The Board of Selectmen on Tuesday finalized new guidelines for liquor license approval after hearing from representatives of former businesses about their difficulties in selling the licenses.
The focus on the licenses is because of different opinions on how the town and businesses should benefit from the licenses distribution. The town issues liquor licenses, but local businesses can sell them if their needs change.
Selectmen view the licenses as a “town asset.” The board is reviewing new regulations on inactive licenses. The proposal, which town counsel will review, include:
- Licenses could be inactive for no more than six months before licensees must petition the Board of Selectmen for an extension. The board would grant no more than two extensions, totaling 18 months.
- If the licensee fails to appear before the board to receive an extension once the license is inactive for more than six months, the board would schedule a public hearing to consider whether to suspend, revoke, or take other action on the license.
- The new guidelines would propose that businesses be forbidden from using the licenses to secure a loan from a third party.
Selectman Gardner Trask is leading the effort to revise the guidelines and codify the selectmen’s expectations and intent when issuing liquor licenses. He called the town taking over unused licenses a "local stimulus" because sometimes the licenses sit unused because a former business, which still has the license, tries to sell it at a steep price.
Selectman Chair Michael Powers concurred with this view.
“We wish you well, but our role is to ensure the licenses are utilized for the benefit of the community,” said Powers while questioning license holder Dean Borders, manager of the Maple Street Tavern, as to when he would be ready to open his renovated restaurant after construction delays. (Borders said within 60 days.)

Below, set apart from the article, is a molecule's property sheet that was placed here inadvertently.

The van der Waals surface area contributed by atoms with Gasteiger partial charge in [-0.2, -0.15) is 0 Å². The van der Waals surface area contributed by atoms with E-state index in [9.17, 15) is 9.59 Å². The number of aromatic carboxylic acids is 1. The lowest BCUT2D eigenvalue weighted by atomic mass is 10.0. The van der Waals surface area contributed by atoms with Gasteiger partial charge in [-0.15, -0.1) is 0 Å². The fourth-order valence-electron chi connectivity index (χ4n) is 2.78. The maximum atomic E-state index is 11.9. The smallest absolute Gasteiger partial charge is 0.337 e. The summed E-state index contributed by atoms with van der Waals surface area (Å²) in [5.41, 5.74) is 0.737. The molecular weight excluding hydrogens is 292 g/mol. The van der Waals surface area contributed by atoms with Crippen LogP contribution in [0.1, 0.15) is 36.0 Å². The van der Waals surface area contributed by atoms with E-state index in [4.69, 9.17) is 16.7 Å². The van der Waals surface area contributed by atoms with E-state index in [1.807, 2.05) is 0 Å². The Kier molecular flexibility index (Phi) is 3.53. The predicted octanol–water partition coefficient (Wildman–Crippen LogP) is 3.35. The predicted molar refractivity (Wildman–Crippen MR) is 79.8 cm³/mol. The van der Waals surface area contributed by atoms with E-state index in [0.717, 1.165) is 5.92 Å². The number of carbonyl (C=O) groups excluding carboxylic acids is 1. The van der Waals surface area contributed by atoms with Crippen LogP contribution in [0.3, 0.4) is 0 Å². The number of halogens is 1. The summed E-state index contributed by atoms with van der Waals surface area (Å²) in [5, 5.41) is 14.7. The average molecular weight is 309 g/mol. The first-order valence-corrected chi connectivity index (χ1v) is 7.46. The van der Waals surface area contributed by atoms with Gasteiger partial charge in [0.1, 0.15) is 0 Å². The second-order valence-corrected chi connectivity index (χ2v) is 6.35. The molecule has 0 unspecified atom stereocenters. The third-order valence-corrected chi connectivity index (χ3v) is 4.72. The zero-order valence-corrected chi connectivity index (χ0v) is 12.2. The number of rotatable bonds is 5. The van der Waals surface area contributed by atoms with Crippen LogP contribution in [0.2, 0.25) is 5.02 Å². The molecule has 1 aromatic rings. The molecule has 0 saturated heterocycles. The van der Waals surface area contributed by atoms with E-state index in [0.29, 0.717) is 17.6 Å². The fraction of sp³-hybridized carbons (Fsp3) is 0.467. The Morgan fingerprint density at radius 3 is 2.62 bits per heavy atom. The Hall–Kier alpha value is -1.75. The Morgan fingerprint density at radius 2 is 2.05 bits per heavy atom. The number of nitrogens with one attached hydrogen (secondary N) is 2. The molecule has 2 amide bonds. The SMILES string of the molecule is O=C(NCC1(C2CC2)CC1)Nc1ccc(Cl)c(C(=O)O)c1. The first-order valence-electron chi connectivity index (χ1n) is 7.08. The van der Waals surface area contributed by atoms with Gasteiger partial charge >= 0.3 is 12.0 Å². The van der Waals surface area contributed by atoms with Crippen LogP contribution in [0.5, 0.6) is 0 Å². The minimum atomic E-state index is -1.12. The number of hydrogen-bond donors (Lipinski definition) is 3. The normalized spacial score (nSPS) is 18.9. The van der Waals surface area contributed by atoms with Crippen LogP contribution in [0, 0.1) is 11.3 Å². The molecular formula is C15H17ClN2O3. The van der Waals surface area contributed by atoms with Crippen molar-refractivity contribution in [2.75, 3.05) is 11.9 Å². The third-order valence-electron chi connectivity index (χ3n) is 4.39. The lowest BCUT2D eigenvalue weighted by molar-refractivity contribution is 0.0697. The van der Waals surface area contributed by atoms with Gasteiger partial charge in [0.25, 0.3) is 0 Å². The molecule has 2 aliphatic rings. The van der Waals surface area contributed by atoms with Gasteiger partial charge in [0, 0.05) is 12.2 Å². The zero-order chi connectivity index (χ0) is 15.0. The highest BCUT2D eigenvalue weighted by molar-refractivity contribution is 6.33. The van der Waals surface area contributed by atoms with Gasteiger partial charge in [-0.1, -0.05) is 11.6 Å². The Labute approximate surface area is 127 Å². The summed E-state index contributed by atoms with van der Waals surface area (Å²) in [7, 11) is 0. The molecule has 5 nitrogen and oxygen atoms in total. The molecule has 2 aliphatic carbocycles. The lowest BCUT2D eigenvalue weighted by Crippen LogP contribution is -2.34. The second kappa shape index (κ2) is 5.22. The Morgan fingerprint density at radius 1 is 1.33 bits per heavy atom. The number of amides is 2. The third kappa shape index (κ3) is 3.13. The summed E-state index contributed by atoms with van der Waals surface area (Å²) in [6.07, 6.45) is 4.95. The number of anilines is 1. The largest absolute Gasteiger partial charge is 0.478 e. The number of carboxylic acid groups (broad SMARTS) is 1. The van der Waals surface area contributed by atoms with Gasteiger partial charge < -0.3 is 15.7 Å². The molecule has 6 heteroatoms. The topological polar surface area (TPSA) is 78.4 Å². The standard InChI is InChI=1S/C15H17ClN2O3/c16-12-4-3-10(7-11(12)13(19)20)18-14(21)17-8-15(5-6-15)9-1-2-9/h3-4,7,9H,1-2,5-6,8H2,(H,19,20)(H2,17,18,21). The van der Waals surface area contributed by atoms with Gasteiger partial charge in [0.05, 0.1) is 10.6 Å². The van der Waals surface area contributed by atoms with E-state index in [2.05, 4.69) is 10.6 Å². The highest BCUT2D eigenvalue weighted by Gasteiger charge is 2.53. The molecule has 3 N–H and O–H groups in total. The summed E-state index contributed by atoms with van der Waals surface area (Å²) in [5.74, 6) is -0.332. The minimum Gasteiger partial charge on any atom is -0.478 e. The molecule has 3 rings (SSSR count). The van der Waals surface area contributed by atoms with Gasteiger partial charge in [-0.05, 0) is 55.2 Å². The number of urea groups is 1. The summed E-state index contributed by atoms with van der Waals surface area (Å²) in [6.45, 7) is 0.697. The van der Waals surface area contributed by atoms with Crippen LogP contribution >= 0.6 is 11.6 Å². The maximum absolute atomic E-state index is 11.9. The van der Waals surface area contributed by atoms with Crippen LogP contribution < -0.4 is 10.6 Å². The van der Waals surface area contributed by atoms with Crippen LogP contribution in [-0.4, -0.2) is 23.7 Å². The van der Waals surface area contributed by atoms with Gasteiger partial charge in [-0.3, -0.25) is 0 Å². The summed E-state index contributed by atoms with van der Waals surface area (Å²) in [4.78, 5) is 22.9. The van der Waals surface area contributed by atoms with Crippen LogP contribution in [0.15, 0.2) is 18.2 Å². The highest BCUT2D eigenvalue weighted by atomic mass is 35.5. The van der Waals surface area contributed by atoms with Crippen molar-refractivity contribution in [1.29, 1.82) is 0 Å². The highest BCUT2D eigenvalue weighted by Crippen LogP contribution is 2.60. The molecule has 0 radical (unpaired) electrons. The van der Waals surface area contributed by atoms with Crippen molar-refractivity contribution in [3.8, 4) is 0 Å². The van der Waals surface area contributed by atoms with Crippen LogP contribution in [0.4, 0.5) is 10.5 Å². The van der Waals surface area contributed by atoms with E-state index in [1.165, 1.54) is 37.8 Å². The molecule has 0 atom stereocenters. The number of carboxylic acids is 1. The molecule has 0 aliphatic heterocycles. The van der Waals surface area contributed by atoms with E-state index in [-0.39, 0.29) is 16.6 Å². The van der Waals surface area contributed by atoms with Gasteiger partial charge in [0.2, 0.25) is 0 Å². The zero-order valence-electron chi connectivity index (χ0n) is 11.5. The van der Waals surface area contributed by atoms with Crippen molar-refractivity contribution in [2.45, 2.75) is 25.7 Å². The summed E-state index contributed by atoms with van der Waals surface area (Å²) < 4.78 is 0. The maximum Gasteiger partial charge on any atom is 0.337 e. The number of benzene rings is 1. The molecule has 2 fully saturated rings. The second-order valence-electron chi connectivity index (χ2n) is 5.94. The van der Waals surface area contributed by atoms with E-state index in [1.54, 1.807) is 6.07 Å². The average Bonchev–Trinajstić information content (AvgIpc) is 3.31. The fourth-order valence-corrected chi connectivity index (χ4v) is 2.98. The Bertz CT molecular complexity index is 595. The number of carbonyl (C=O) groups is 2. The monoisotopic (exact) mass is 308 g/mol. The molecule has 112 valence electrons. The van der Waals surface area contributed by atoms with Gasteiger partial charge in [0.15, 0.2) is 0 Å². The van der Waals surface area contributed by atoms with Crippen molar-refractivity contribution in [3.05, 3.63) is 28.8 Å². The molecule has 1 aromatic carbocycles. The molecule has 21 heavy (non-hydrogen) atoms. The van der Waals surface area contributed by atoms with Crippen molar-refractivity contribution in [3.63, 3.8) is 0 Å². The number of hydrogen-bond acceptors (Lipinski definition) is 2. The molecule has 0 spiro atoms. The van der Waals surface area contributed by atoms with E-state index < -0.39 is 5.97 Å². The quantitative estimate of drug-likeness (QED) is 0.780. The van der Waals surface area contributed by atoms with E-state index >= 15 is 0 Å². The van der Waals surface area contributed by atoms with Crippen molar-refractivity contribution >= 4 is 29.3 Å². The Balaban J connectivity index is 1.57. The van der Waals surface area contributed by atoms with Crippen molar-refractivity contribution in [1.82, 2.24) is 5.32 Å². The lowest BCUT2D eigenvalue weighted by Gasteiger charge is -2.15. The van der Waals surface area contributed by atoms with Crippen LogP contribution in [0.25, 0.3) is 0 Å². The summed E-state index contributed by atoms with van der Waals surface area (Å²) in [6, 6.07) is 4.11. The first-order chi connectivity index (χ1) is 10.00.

But business representatives – even those representing businesses that have shut their doors – consider the licenses to be valuable assets.
Alan Byrne of Danversbank explained that the bank held the liquor license from the former Tequila’s at 80 Newbury St. as loan collateral. After the restaurant closed in June 2009, the bank has since been trying to sell the license, but Byrne said that there has been no interest.
Attorney Thomas Demakis, representing the owners of the former Jimmy Allenhurst’s who are also trying to sell their license, concurred with Byrne’s statement.
“The economy stinks and...bankers are not financing independent businesses,” he said.
Selectmen appeared skeptical, however, asking both Byrne and Demakis whether the licenses were priced too high. Selectmen explained that they had received “significant interest” in licenses.
“If the price is too much, then Danversbank, like a lot of other banks, made a bad investment,” Selectman Bill Clark said to Byrne.
“It hasn’t been the number; it’s been that nobody’s interested” in buying the license, Byrne replied.
Demakis requested that the selectmen put him in contact with any interested parties.
“I’ve heard [the selectmen say] people want to buy. I would love to hear it, because my clients want to sell.”
Another part of the new regulations that selectmen are reviewing stipulates that there may be harsher penalties for offenses related to overserving or, in particular, the serving of minors.
In other business:
- Selectmen approved applications from Verizon to install approximately 14 feet of underground wiring on Florence and High streets, and 401 feet of underground wiring and a supporting equipment cabinet on High Street near the Route 128 overpass.
- Police Chief Neil Ouellete reported that all the public establishments in town except for the Grassfields Bar and Grill, on Andover Street, passed a liquor compliance check. The Grassfields Bar and Grill will appear before the board for allegedly serving a minor.
- The town will begin issuing $10 million in temporary notes today, Wednesday, Feb. 9. The notes will be for financing the new high school, and Town Manager Wayne Marquis anticipated that the money raised should cover the project costs through July. At that time, the town will sell $25 million worth of bonds to fund the remainder of the project.
- Selectmen congratulated varsity girls basketball co-captain Kellie Macdonald for scoring her 1,000th career point in the team’s game against Masconomet Regional High School on Sunday.